While various industries have come and gone, the surrounding waters have continued to be a valuable asset to the local economy. Today Stromness is at the cutting edge of marine renewables and is home to The European Marine Energy Centre which supports developers of wave and tidal energy devices and is the only centre of its kind in the world.
However, the town has managed to retain its historic character and in some places away from the cars, it is easy to feel like you have stepped back in time.
This suggested day out which starts at the historic harbour area is the perfect introduction to the sea-faring history and contemporary businesses that make Stromness so unique.
If you follow my blog, you have probably noticed that I have been publishing quite a few 1 day themed itineraries about Orkney. They are perfect for any visitor but are particularly suited to those short on time or looking for things to do outside the busy summer season. The itineraries have been created by Destination Orkney as part of their 'See You at The Weekend' campaign.
So far I've tested out itineraries specialising in Vikings, Wartime, World Heritage and the Coast. My latest and final 1 day adventure in the series is on the theme of 'Made in Orkney' which explores some of the fantastic products and independent businesses that have put Orkney on the map.
For a relatively small place there are a growing number of items made here that are sold globally and the Orkney brand is thriving. From my own experience, there seems to be as much effort and pride put in to creating a quality visitor experience and sharing the heritage of the products as there is in making them. Giving back or supporting the local community in some way, is another common theme.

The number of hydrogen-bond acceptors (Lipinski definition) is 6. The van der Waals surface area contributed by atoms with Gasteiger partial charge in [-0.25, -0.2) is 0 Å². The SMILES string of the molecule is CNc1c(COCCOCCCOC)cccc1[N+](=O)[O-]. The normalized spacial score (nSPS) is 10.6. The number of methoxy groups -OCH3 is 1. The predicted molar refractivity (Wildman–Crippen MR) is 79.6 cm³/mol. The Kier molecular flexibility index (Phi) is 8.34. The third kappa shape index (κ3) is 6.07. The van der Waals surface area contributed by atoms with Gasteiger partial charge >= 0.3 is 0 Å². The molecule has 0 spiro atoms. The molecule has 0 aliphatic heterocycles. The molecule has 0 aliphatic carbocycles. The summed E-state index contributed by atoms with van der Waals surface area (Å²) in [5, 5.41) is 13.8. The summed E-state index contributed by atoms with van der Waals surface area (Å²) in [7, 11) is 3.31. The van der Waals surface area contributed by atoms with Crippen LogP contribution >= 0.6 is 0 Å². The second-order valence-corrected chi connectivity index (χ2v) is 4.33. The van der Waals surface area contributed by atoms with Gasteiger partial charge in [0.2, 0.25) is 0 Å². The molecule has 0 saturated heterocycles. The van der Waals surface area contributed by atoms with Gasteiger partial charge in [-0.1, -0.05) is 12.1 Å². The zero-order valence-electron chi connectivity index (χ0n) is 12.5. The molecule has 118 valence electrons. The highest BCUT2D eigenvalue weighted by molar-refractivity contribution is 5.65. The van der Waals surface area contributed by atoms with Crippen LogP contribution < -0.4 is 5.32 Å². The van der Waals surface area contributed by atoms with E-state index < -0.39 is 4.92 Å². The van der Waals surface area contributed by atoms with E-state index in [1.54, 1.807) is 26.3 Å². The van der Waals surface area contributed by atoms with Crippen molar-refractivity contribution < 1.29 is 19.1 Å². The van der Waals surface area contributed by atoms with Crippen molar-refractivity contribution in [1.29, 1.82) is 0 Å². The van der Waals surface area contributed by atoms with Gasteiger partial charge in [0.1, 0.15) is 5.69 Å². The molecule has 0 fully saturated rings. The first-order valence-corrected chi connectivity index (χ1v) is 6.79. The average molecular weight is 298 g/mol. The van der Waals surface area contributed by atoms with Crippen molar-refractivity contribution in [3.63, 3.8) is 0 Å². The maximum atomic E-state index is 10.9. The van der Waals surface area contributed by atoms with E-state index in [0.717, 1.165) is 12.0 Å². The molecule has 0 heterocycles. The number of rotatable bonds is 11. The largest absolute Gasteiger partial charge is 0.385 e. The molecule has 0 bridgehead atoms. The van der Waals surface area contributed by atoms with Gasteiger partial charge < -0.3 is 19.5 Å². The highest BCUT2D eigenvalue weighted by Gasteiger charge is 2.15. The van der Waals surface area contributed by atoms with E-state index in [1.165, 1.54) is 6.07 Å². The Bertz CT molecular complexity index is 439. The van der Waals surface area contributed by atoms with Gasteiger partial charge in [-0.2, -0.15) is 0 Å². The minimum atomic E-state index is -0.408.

This itinerary will give you a snapshot of the many local businesses on Orkney but there are countless others to explore if you have the time.
MADE IN ORKNEY ITINERARY LOCATIONS
Highland Park Distillery
In a time when I knew very little else about Orkney, I knew that it produced the well regarded Highland Park whisky. After almost a year working in a whisky shop, I got to know this particular malt and the history behind it very well. It was one of our best sellers and many purchasers shared their travel tales of discovering Highland Park on their own visits to Orkney. Back then, these far flung islands off the north coast of Scotland sounded as far away as the moon to someone who, at that time, had never been further north than Inverness!
Fast forward many years and I can happily say I have travelled further than Inverness countless times and my knowledge of Orkney extends far beyond its famous dram. So it seemed fitting that my day discovering local businesses was a visit to the place responsible for creating the product that first piqued my curiosity in this unique archipelago off the north-east coast of Scotland.